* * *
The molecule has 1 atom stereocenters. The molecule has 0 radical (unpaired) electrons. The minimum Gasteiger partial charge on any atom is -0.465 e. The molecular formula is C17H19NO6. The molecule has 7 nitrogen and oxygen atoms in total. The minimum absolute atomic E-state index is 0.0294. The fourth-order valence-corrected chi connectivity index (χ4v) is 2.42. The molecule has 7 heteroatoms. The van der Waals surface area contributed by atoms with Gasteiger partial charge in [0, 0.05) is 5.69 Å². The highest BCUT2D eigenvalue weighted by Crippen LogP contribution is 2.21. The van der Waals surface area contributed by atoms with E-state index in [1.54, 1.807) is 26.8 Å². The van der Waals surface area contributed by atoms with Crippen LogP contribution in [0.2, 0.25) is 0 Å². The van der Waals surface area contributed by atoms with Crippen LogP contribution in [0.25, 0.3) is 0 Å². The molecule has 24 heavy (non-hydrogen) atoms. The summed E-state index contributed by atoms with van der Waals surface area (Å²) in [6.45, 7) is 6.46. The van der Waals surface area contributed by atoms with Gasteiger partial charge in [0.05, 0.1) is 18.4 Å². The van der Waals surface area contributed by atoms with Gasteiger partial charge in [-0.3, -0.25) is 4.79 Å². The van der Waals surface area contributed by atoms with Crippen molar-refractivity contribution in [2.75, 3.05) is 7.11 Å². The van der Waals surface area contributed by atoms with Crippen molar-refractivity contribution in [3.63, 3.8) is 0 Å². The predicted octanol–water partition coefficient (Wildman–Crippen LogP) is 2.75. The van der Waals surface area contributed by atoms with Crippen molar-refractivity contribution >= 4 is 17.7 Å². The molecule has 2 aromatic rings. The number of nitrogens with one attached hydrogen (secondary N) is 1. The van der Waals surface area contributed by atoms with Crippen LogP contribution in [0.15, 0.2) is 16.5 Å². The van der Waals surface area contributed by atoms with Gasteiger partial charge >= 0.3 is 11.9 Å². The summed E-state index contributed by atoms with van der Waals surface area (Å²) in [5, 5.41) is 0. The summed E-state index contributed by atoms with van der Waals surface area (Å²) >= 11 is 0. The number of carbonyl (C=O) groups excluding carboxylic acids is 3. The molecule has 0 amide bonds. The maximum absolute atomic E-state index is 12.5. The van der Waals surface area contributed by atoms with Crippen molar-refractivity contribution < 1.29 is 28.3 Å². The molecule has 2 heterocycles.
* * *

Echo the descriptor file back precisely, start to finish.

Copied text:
The molecule has 1 atom stereocenters. The molecule has 0 radical (unpaired) electrons. The minimum Gasteiger partial charge on any atom is -0.465 e. The molecular formula is C17H19NO6. The molecule has 7 nitrogen and oxygen atoms in total. The minimum absolute atomic E-state index is 0.0294. The fourth-order valence-corrected chi connectivity index (χ4v) is 2.42. The molecule has 7 heteroatoms. The van der Waals surface area contributed by atoms with Gasteiger partial charge in [0, 0.05) is 5.69 Å². The highest BCUT2D eigenvalue weighted by Crippen LogP contribution is 2.21. The van der Waals surface area contributed by atoms with E-state index in [1.54, 1.807) is 26.8 Å². The van der Waals surface area contributed by atoms with Crippen LogP contribution in [0.2, 0.25) is 0 Å². The van der Waals surface area contributed by atoms with Crippen LogP contribution in [0.25, 0.3) is 0 Å². The molecule has 24 heavy (non-hydrogen) atoms. The summed E-state index contributed by atoms with van der Waals surface area (Å²) in [6.45, 7) is 6.46. The van der Waals surface area contributed by atoms with Gasteiger partial charge in [0.05, 0.1) is 18.4 Å². The van der Waals surface area contributed by atoms with Gasteiger partial charge in [-0.3, -0.25) is 4.79 Å². The van der Waals surface area contributed by atoms with Crippen molar-refractivity contribution in [2.75, 3.05) is 7.11 Å². The van der Waals surface area contributed by atoms with Crippen molar-refractivity contribution in [3.63, 3.8) is 0 Å². The predicted octanol–water partition coefficient (Wildman–Crippen LogP) is 2.75. The van der Waals surface area contributed by atoms with Crippen molar-refractivity contribution >= 4 is 17.7 Å². The molecule has 2 aromatic rings. The number of nitrogens with one attached hydrogen (secondary N) is 1. The van der Waals surface area contributed by atoms with Crippen LogP contribution in [0.15, 0.2) is 16.5 Å². The van der Waals surface area contributed by atoms with Gasteiger partial charge >= 0.3 is 11.9 Å². The summed E-state index contributed by atoms with van der Waals surface area (Å²) in [5, 5.41) is 0. The summed E-state index contributed by atoms with van der Waals surface area (Å²) >= 11 is 0. The number of carbonyl (C=O) groups excluding carboxylic acids is 3. The molecule has 0 amide bonds. The maximum absolute atomic E-state index is 12.5. The van der Waals surface area contributed by atoms with Crippen molar-refractivity contribution < 1.29 is 28.3 Å². The molecule has 2 heterocycles.